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Bastogne Travel Guide

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Mardasson Memorial, Bastogne (© Jean-Pol GRANDMONT - Creative Commons Attribution-Share Alike 2.0 Generic license.)
Mardasson (American Memorial), Bastogne.


The small town of Bastogne (pop. 13,000), close to the border of Luxembourg, would not figure on a tourist map if it hadn't been for the terrible battle that took place there at the end of the Second World War.

The Battle of the Bulge

The Battle of Bastogne, or 'Battle of the Bulge' as it is commonly known, started on 16th December 1944 when 250,000 German soldiers, and 1,000 tanks re-invaded Belgium in a desperate attempt to reverse the tide of the war. Belgium had already been liberated by the U.S. forces and Bastogne was defended by the 101st Airborn Division under the command of General A.C. McAuliffe. The Germans bombed the town on the 18th, encircled it on the 20th and asked for its surrender on the 22nd, to which General McAuliffe famously replied : "Nuts !". The city got reinforcements from General Patton, but the battle lasted until 14th January 1945, leaving about 20,000 soldiers dead, 80,000 wounded and Bastogne laid in ruins.


Bastogne is not unlike Ypres at the opposite end of the country, in that it is famous for its war memorials. The American Memorial on Mardasson Hill was completed in 1950 and list the names of the soldiers who died around Bastogne.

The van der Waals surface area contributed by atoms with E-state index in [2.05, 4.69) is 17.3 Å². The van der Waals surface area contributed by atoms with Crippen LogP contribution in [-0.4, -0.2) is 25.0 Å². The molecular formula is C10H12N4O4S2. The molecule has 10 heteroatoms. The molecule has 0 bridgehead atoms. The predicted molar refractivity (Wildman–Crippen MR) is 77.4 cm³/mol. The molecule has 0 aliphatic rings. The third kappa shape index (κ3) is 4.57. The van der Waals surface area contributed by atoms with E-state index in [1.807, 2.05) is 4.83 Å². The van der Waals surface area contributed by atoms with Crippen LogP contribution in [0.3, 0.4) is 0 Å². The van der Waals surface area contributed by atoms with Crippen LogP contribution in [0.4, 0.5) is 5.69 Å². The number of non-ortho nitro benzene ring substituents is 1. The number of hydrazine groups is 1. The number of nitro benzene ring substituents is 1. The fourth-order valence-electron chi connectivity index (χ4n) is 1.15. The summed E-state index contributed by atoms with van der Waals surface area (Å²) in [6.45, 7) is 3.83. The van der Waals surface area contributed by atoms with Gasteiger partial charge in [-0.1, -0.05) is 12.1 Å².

Bastogne's most prominent attraction is, however, the nearby Bastogne War Museum. The museum has a 30 min documentary about the war, two diaporamas, as well as German and Allied uniforms and weapons. There are several 'left-over' tanks outside, and in other places around town.

Sherman tank of the US army, Bastogne (photo by Hellumpie- Creative Commons Attribution-Share Alike 2.0 Generic license.)

The Bastogne War Museum is open 9:30am-6pm from May to September (until 7pm in July and August), and 10:00am-4:30pm from 1 October to 30 April (closed from 31 December o 19 February). Please check the official website for the admission fees.

How to get there

By car, take the N4 motorway, which runs between Namur and Arlon via Marche-en-Famenne and Bastogne.

It is not so easy to reach Bastogne by public transports, since the train service was discontinued a few years ago. The nearest railway station is Libramont (50min from Luxembourg, 1h from Namur, 2 hours from Brussels). From there, take bus 163b to Bastogne (45min). Be aware that buses only leave every two hours.

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